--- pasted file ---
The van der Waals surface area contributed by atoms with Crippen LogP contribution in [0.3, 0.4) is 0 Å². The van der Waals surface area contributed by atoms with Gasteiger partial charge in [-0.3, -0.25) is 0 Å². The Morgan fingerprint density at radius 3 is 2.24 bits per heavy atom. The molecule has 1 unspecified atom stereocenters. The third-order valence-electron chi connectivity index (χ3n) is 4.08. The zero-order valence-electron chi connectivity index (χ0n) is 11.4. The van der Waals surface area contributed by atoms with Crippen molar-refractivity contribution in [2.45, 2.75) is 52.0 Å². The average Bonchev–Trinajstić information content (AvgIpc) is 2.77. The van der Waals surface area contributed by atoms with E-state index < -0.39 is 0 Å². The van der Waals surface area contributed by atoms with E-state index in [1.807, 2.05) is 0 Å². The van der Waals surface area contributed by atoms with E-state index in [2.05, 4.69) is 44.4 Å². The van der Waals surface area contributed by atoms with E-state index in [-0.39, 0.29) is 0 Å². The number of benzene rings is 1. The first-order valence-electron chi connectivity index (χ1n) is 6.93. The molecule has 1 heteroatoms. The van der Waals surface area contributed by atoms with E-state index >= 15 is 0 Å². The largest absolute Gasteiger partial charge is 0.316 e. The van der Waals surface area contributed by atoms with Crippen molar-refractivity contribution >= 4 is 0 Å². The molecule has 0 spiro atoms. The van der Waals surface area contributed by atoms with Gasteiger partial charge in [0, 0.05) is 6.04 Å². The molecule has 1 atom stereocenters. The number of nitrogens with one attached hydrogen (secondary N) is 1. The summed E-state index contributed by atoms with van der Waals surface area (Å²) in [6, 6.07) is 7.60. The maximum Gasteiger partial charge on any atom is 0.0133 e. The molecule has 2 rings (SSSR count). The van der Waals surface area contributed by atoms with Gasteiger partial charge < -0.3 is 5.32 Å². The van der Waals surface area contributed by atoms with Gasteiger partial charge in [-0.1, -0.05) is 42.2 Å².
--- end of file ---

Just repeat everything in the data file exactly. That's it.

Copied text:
The van der Waals surface area contributed by atoms with Crippen LogP contribution in [0.3, 0.4) is 0 Å². The van der Waals surface area contributed by atoms with Gasteiger partial charge in [-0.3, -0.25) is 0 Å². The Morgan fingerprint density at radius 3 is 2.24 bits per heavy atom. The molecule has 1 unspecified atom stereocenters. The third-order valence-electron chi connectivity index (χ3n) is 4.08. The zero-order valence-electron chi connectivity index (χ0n) is 11.4. The van der Waals surface area contributed by atoms with Crippen molar-refractivity contribution in [2.45, 2.75) is 52.0 Å². The average Bonchev–Trinajstić information content (AvgIpc) is 2.77. The van der Waals surface area contributed by atoms with E-state index < -0.39 is 0 Å². The van der Waals surface area contributed by atoms with E-state index in [1.807, 2.05) is 0 Å². The van der Waals surface area contributed by atoms with E-state index in [2.05, 4.69) is 44.4 Å². The van der Waals surface area contributed by atoms with E-state index in [-0.39, 0.29) is 0 Å². The number of benzene rings is 1. The first-order valence-electron chi connectivity index (χ1n) is 6.93. The molecule has 1 heteroatoms. The van der Waals surface area contributed by atoms with E-state index >= 15 is 0 Å². The largest absolute Gasteiger partial charge is 0.316 e. The van der Waals surface area contributed by atoms with Crippen molar-refractivity contribution >= 4 is 0 Å². The molecule has 0 spiro atoms. The van der Waals surface area contributed by atoms with Gasteiger partial charge in [0, 0.05) is 6.04 Å². The molecule has 1 atom stereocenters. The number of nitrogens with one attached hydrogen (secondary N) is 1. The summed E-state index contributed by atoms with van der Waals surface area (Å²) in [6, 6.07) is 7.60. The maximum Gasteiger partial charge on any atom is 0.0133 e. The molecule has 2 rings (SSSR count). The van der Waals surface area contributed by atoms with Gasteiger partial charge < -0.3 is 5.32 Å². The van der Waals surface area contributed by atoms with Gasteiger partial charge in [-0.1, -0.05) is 42.2 Å².